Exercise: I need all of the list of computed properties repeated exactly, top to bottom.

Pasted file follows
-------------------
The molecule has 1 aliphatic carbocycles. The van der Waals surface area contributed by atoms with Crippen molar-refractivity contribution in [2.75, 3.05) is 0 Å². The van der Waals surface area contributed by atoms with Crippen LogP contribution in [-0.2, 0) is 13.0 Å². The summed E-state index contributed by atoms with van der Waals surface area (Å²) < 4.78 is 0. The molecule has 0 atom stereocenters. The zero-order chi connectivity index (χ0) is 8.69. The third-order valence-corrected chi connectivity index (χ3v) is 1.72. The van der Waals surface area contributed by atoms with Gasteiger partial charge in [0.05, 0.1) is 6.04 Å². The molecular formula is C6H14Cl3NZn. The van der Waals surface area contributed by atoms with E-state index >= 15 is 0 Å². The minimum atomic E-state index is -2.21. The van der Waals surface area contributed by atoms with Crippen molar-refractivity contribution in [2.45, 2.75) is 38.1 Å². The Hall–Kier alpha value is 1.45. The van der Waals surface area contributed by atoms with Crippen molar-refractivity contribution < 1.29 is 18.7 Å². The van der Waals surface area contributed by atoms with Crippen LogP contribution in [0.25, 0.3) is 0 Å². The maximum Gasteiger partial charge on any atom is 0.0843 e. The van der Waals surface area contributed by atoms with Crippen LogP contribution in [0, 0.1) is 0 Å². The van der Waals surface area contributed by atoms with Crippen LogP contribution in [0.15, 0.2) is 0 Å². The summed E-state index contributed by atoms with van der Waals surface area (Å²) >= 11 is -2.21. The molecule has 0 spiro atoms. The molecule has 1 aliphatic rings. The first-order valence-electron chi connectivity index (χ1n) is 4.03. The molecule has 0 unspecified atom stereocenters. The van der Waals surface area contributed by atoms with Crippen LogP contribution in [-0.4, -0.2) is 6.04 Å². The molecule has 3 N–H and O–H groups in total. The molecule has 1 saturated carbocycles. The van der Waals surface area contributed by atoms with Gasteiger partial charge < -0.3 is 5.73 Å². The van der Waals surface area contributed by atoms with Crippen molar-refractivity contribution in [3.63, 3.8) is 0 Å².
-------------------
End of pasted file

The molecule has 1 aliphatic carbocycles. The van der Waals surface area contributed by atoms with Crippen molar-refractivity contribution in [2.75, 3.05) is 0 Å². The van der Waals surface area contributed by atoms with Crippen LogP contribution in [-0.2, 0) is 13.0 Å². The summed E-state index contributed by atoms with van der Waals surface area (Å²) < 4.78 is 0. The molecule has 0 atom stereocenters. The zero-order chi connectivity index (χ0) is 8.69. The third-order valence-corrected chi connectivity index (χ3v) is 1.72. The van der Waals surface area contributed by atoms with Gasteiger partial charge in [0.05, 0.1) is 6.04 Å². The molecular formula is C6H14Cl3NZn. The van der Waals surface area contributed by atoms with E-state index >= 15 is 0 Å². The minimum atomic E-state index is -2.21. The van der Waals surface area contributed by atoms with Crippen molar-refractivity contribution in [2.45, 2.75) is 38.1 Å². The Hall–Kier alpha value is 1.45. The van der Waals surface area contributed by atoms with Crippen molar-refractivity contribution < 1.29 is 18.7 Å². The van der Waals surface area contributed by atoms with Crippen LogP contribution in [0.25, 0.3) is 0 Å². The maximum Gasteiger partial charge on any atom is 0.0843 e. The van der Waals surface area contributed by atoms with Crippen LogP contribution in [0, 0.1) is 0 Å². The van der Waals surface area contributed by atoms with Crippen LogP contribution in [0.15, 0.2) is 0 Å². The summed E-state index contributed by atoms with van der Waals surface area (Å²) >= 11 is -2.21. The molecule has 0 spiro atoms. The molecule has 1 aliphatic rings. The first-order valence-electron chi connectivity index (χ1n) is 4.03. The molecule has 0 unspecified atom stereocenters. The van der Waals surface area contributed by atoms with Crippen LogP contribution in [-0.4, -0.2) is 6.04 Å². The molecule has 3 N–H and O–H groups in total. The molecule has 1 saturated carbocycles. The van der Waals surface area contributed by atoms with Gasteiger partial charge < -0.3 is 5.73 Å². The van der Waals surface area contributed by atoms with Crippen molar-refractivity contribution in [3.63, 3.8) is 0 Å².